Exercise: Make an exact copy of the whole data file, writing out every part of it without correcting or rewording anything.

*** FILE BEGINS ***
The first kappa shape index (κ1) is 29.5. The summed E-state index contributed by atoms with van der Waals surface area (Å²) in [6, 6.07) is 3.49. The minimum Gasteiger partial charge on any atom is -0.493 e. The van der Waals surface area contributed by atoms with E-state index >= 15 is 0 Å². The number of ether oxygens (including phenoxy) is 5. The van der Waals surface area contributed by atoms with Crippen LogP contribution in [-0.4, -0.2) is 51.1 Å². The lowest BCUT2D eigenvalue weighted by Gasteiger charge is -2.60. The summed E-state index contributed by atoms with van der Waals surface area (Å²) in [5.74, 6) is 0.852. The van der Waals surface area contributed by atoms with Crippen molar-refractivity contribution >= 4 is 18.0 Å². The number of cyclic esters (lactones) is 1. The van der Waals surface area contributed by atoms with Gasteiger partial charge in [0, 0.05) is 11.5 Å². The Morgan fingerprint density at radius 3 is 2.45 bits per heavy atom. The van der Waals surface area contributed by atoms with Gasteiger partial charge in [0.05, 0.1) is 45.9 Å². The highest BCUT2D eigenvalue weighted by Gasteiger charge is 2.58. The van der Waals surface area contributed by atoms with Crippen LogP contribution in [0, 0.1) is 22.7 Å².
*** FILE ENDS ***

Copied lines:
The first kappa shape index (κ1) is 29.5. The summed E-state index contributed by atoms with van der Waals surface area (Å²) in [6, 6.07) is 3.49. The minimum Gasteiger partial charge on any atom is -0.493 e. The van der Waals surface area contributed by atoms with E-state index >= 15 is 0 Å². The number of ether oxygens (including phenoxy) is 5. The van der Waals surface area contributed by atoms with Crippen LogP contribution in [-0.4, -0.2) is 51.1 Å². The lowest BCUT2D eigenvalue weighted by Gasteiger charge is -2.60. The summed E-state index contributed by atoms with van der Waals surface area (Å²) in [5.74, 6) is 0.852. The van der Waals surface area contributed by atoms with Crippen molar-refractivity contribution >= 4 is 18.0 Å². The number of cyclic esters (lactones) is 1. The van der Waals surface area contributed by atoms with Gasteiger partial charge in [0, 0.05) is 11.5 Å². The Morgan fingerprint density at radius 3 is 2.45 bits per heavy atom. The van der Waals surface area contributed by atoms with Gasteiger partial charge in [0.05, 0.1) is 45.9 Å². The highest BCUT2D eigenvalue weighted by Gasteiger charge is 2.58. The van der Waals surface area contributed by atoms with Crippen LogP contribution in [0, 0.1) is 22.7 Å².